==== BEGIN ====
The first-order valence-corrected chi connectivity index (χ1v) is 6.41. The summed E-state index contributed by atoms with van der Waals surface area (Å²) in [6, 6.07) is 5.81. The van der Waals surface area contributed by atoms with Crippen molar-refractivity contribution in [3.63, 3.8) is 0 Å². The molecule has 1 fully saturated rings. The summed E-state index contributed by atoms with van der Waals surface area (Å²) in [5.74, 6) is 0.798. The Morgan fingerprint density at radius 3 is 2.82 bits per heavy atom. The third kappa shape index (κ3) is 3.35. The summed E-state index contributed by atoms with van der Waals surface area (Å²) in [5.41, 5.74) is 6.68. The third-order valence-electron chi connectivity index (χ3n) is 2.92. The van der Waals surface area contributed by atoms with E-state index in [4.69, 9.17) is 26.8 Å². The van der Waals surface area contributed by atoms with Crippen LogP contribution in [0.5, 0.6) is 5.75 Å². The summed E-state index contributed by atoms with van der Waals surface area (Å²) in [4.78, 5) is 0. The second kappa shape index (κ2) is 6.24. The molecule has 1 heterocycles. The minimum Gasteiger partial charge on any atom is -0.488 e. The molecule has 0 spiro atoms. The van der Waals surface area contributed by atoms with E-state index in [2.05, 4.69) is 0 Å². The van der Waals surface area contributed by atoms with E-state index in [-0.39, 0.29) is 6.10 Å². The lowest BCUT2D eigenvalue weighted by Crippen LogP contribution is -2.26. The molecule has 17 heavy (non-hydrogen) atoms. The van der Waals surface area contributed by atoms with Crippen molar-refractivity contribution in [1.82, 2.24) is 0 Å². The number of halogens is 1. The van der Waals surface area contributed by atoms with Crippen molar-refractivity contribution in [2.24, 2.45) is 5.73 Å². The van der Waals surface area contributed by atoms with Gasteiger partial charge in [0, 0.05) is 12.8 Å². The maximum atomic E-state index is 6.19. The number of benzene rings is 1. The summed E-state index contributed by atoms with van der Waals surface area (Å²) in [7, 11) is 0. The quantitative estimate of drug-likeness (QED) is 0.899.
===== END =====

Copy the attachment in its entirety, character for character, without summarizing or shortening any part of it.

The first-order valence-corrected chi connectivity index (χ1v) is 6.41. The summed E-state index contributed by atoms with van der Waals surface area (Å²) in [6, 6.07) is 5.81. The van der Waals surface area contributed by atoms with Crippen molar-refractivity contribution in [3.63, 3.8) is 0 Å². The molecule has 1 fully saturated rings. The summed E-state index contributed by atoms with van der Waals surface area (Å²) in [5.74, 6) is 0.798. The Morgan fingerprint density at radius 3 is 2.82 bits per heavy atom. The third kappa shape index (κ3) is 3.35. The summed E-state index contributed by atoms with van der Waals surface area (Å²) in [5.41, 5.74) is 6.68. The third-order valence-electron chi connectivity index (χ3n) is 2.92. The van der Waals surface area contributed by atoms with E-state index in [4.69, 9.17) is 26.8 Å². The van der Waals surface area contributed by atoms with Crippen LogP contribution in [0.5, 0.6) is 5.75 Å². The summed E-state index contributed by atoms with van der Waals surface area (Å²) in [4.78, 5) is 0. The second kappa shape index (κ2) is 6.24. The molecule has 1 heterocycles. The minimum Gasteiger partial charge on any atom is -0.488 e. The molecule has 0 spiro atoms. The van der Waals surface area contributed by atoms with E-state index in [2.05, 4.69) is 0 Å². The van der Waals surface area contributed by atoms with E-state index in [-0.39, 0.29) is 6.10 Å². The lowest BCUT2D eigenvalue weighted by Crippen LogP contribution is -2.26. The molecule has 17 heavy (non-hydrogen) atoms. The van der Waals surface area contributed by atoms with Crippen molar-refractivity contribution in [1.82, 2.24) is 0 Å². The number of halogens is 1. The van der Waals surface area contributed by atoms with Crippen molar-refractivity contribution in [2.24, 2.45) is 5.73 Å². The van der Waals surface area contributed by atoms with Gasteiger partial charge in [0, 0.05) is 12.8 Å². The maximum atomic E-state index is 6.19. The number of benzene rings is 1. The summed E-state index contributed by atoms with van der Waals surface area (Å²) in [7, 11) is 0. The quantitative estimate of drug-likeness (QED) is 0.899.